Chitose-class aircraft carrier
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|Operators:||Imperial Japanese Navy|
|Displacement:||11,200 long tons (11,400 t) standard
15,300 long tons (15,500 t) full load
201.45 m (660 ft 11 in) waterline length
|Beam:||20.8 m (68 ft 3 in) at waterline|
|Draught:||7.5 m (24 ft 7 in)|
|Installed power:||56,800 shp (42,400 kW)
|Speed:||28.9 knots (53.5 km/h; 33.3 mph)|
|Range:||5,000 nmi (9,300 km; 5,800 mi)|
|Armament:||8 × 12.7cm/40 caliber guns
30 × 25 mm AA
The Chitose-class aircraft carriers (千歳型航空母艦 Chitose-gata kōkūbokan?) were a class of two seaplane tenders, later converted to light aircraft carriers, of the Imperial Japanese Navy during World War II. Under the terms of the Washington Naval Treaty, the total tonnage of Japan's naval vessels was limited by class. The Chitose-class ships were built as seaplane tenders, designed to make the conversion to aircraft carriers relatively easy. They served as seaplane tenders during the early part of the Pacific War. After the Battle of Midway, they were converted into light aircraft carriers. Both ships participated in the Battle of the Philippine Sea and both were sunk in the Battle of Leyte Gulf.
Chitose (千歳) underwent conversion at the Sasebo Naval Yard and was completed in New Years Day, 1944. Her sister ship Chiyoda (千代田) was completed approximately two months earlier at the Yokosuka Naval Yard. Both ships were outfitted with a single hangar and they were widened by an additional 6 feet 7 inches (2.0 m). The added flight deck was serviced by two lifts.
Chitose and Chiyoda were sunk at the Battle of Cape Engano, which occurred during the Imperial Japanese Navy's "Sho-Go" operation that produced the Battle of Leyte Gulf. In charge of the operation was Vice Admiral Jisaburo Ozawa, commander of the operation's northern force. Ozawa's was a desperate mission—provide an attractive target for U.S. Admiral William F. Halsey's Third Fleet, hopefully pulling the powerful American "fast carriers" north so that Japanese surface ships could slip in and attack U.S. invasion forces off Leyte. His ships were not expected to survive their diversionary employment. Together with two other carriers in the group, they carried only 116 planes, much less than their normal capacity and far less than the aircraft of Halsey's task forces.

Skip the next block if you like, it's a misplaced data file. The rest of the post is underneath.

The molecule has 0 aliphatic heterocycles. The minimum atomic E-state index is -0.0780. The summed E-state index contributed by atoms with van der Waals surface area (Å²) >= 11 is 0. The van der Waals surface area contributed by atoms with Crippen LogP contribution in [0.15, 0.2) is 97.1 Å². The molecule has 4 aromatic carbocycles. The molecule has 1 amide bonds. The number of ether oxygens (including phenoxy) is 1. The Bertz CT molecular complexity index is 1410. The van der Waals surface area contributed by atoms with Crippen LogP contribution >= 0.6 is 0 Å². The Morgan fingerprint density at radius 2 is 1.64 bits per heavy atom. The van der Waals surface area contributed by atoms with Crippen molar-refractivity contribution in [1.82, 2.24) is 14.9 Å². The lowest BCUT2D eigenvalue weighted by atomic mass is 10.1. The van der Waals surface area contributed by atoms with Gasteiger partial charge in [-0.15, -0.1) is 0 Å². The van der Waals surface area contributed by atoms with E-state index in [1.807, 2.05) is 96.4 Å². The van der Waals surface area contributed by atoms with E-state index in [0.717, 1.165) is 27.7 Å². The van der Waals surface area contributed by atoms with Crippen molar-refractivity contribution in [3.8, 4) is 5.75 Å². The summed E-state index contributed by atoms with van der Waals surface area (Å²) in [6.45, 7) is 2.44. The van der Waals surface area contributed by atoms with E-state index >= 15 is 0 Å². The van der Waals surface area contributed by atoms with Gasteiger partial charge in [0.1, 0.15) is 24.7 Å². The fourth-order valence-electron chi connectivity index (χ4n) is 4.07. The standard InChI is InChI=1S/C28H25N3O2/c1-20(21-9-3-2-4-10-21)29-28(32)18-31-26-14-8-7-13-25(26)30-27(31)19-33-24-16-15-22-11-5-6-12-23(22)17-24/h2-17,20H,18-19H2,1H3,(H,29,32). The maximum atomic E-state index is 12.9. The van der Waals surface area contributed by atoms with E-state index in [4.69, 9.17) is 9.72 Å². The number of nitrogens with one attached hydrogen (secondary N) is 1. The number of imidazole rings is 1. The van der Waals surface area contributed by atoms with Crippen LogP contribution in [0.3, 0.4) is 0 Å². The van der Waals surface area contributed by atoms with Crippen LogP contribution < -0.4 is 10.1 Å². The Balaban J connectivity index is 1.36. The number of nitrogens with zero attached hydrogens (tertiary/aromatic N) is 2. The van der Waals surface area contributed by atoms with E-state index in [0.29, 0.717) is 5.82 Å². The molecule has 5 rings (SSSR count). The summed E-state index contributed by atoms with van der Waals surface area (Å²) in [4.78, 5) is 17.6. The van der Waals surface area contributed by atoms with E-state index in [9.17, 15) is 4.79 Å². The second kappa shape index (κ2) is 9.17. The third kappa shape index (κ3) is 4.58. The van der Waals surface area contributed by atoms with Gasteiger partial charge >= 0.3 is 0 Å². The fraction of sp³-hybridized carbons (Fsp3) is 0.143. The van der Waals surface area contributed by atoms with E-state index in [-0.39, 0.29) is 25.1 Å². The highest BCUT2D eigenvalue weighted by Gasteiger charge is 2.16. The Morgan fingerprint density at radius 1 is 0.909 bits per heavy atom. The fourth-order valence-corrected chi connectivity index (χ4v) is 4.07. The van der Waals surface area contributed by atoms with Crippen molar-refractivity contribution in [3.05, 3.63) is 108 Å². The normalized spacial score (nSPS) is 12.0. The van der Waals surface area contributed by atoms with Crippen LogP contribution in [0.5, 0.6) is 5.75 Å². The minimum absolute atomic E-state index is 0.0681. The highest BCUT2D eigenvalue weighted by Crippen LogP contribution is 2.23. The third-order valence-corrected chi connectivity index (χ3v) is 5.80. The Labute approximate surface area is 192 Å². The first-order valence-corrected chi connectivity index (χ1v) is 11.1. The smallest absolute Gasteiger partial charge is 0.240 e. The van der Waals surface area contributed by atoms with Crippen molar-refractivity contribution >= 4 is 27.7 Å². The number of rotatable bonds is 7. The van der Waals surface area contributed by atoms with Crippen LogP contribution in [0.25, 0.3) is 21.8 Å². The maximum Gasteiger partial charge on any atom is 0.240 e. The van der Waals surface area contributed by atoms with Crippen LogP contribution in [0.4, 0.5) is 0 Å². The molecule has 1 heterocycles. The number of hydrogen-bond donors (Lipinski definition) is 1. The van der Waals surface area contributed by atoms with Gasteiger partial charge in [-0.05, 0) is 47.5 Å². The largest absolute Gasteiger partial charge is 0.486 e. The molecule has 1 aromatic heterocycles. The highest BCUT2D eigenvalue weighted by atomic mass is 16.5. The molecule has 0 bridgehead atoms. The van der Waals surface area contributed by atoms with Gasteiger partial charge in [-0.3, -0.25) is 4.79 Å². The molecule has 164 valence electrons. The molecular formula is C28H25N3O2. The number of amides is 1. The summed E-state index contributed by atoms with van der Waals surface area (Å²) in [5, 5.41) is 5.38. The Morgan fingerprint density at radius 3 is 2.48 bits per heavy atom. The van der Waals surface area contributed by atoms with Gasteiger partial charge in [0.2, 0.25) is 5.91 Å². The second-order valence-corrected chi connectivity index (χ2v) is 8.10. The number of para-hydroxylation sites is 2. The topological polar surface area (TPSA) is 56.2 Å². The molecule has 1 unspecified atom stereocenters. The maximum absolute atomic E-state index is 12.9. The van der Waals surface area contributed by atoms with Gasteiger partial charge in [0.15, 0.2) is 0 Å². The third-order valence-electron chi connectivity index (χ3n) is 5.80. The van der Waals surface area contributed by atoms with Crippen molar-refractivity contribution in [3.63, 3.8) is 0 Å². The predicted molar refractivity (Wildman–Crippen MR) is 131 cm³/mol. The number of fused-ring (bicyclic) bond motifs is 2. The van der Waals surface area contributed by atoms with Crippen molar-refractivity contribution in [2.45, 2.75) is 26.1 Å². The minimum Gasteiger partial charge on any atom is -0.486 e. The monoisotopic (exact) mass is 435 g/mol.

Despite their role as "bait", the Japanese carriers sighted Halsey first and launched a strike in the late morning of 24 October. This accomplished nothing, and only a few planes returned to the carriers, leaving them with less than thirty. The Japanese ships tried hard to be conspicuous, and U.S. aircraft finally spotted them in mid-afternoon. Admiral Halsey, believing that his aviators had driven the other Japanese forces away, headed north to attack.
At about 08:00 on the morning of 25 October, American carrier planes began a series of attacks and sank Chitose. A second strike came in around 10:00 that damaged Chiyoda and slowed her down. She was later sunk by gunfire from four cruisers and nine destroyers under the command of Rear Admiral DuBose that had been detached from Halsey's Third Fleet to sail north and engage the Japanese.
- Brown, J. D. (2009). Carrier Operations in World War II. Annapolis, Maryland: Naval Institute Press. ISBN 978-1-59114-108-2.
- Jentschura, Hansgeorg; Jung, Dieter; Mickel, Peter (1977). Warships of the Imperial Japanese Navy, 1869–1945. Annapolis, Maryland: United States Naval Institute. ISBN 0-87021-893-X.
- Polmar, Norman; Genda, Minoru (2006). Aircraft Carriers: A History of Carrier Aviation and Its Influence on World Events. Volume 1, 1909-1945. Washington, D.C.: Potomac Books. ISBN 1-57488-663-0.
- Silverstone, Paul H. (1984). Directory of the World's Capital Ships. New York: Hippocrene Books. ISBN 0-88254-979-0.
- Stille, Mark (2005). Imperial Japanese Navy Aircraft Carriers 1921–1945. New Vanguard 109. Oxford, UK: Osprey Publishing. ISBN 1-84176-853-7.
- Tully, Anthony P. (2001). "IJN Chitose: Tabular Record of Movement". Kido Butai. Retrieved 11 January 2013.
- Tully, Anthony P. (1998). "IJN Chiyoda: Tabular Record of Movement". Kido Butai. Retrieved 11 January 2013.